Pat: Hey, you're on with Tori.
Tori: Hi, Becky.
Becky: Hi, Tori. I don't know if you remember me from high school, a long time ago.
Tori: Ok, help me out, Becky.
Becky: Well um, I knew you also because our dads knew each other. Uh, he's a minister, Reverend Pointer.
Tori: Oh, right.
Tori: Is your dad still preaching?
Becky: No, he just retired. But your dad is the same profession, is he not.
Tori: Yeah, and he's still preaching.
Becky: Yeah? Yeah.
Tori: Yeah, he's really, he's into it. [laughs]
Becky: Well, yeah, he just retired this year but um, I think he gave me the uh, your first album from your dad.
Tori: Oh, right. I think my father was giving them away for free.
Becky: Yeah, I think so.
Becky: And I really enjoy your new album. I get the feeling that some of the songs are from your upbringing. Is that true, from being a preacher's kid?
Tori: Well, it does have a bit of an influence.
Becky: I can relate to a lot of the thing I think that you're saying.
Tori: Yeah, I'm just a firm believer that whatever your choice is, I respect that, as far as what your faith system is. But a lot of kids especially, you know, they really need some room to exercise their own ideas. They need some room to discover for themselves. And so much of it just gets shoved down our throats.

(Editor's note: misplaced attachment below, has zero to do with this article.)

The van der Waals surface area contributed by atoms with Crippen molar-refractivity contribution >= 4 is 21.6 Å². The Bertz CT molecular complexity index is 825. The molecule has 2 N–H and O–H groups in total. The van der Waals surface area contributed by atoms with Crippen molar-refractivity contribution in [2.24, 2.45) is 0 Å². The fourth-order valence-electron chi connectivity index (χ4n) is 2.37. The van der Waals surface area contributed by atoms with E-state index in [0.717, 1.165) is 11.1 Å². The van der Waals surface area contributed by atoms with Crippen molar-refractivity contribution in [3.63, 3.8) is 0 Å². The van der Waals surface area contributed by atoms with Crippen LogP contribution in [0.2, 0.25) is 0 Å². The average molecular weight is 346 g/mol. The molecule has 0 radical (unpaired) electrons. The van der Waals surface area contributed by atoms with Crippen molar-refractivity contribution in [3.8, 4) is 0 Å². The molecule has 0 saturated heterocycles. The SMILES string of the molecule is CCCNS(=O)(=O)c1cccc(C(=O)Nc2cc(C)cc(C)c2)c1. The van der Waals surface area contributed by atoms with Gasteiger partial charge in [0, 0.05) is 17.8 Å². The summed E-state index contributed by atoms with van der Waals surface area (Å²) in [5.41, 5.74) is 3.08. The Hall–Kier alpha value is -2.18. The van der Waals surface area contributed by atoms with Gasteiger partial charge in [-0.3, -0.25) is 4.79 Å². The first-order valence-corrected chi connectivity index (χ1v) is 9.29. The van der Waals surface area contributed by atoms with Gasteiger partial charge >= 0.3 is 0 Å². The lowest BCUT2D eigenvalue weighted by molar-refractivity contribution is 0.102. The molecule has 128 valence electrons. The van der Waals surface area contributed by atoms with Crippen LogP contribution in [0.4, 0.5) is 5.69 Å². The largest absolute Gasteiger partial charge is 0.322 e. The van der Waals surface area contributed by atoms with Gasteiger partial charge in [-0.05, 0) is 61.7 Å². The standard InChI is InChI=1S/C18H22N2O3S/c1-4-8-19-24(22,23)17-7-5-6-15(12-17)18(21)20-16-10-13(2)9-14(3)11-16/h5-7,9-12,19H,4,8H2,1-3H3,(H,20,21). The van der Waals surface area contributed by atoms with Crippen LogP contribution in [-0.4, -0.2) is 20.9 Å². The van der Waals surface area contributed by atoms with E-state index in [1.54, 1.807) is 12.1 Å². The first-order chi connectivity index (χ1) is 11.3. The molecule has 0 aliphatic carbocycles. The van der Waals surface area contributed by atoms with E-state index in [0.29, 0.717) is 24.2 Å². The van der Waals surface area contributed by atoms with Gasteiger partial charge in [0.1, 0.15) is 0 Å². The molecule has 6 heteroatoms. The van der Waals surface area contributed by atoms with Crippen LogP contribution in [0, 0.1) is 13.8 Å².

Tori: And I don't believe that that helps anybody, it just makes resentful and um, it's real stifling, so that's what I talk about a lot.
Becky: Yeah, yeah. Well, it was good talking to you.
Tori: Well, thank you, Becky. Nice talking to you again.
Becky: I've been following your career, especially lately, and I really enjoy it.
Tori: Hi to your dad.
Becky: Thank you.
Tori: Play him Leather for me.
Becky: Do what?
Tori: Play him Leather for me.
Becky: Ok. [laughs]
Pat: Ok, thanks. Hi, Tanya, Millersville.
Tori: Hi, Tanya.
Tanya: Hi, this is a real pleasure to talk to you.
Tori: Well, thank you.
Tanya: Um, I basically just recently discovered you. So the only album that I know of is Little Earthquakes, but China, that was beautiful. What album is that off of?
Tori: That's off of Little Earhquakes. There's also a CD. It's um, it was only released in England, the China single.
Tori: That had three extra b-sides, that they're all talking about Humpty Dumpty was on. See, in England, you put out a single and you put like, three extra tracks. They don't do this in America, not the same way that they do in England. But um, China is on the album, on the Little Earthquakes album. But sometimes things just don't sound the same when I just play them at the piano, Tanya, so you know... [laughs]
Pat: That's that hidden track.
Tanya: That's that hidden track, that's right, I'll have to listen to it closely again, I just picked it up recently, so... Um, what is the underlying motive of Little Earthquakes?
Tori: You mean, the whole album?
Tanya: Yeah. It sounds like there's a lot of anger and resentment in it.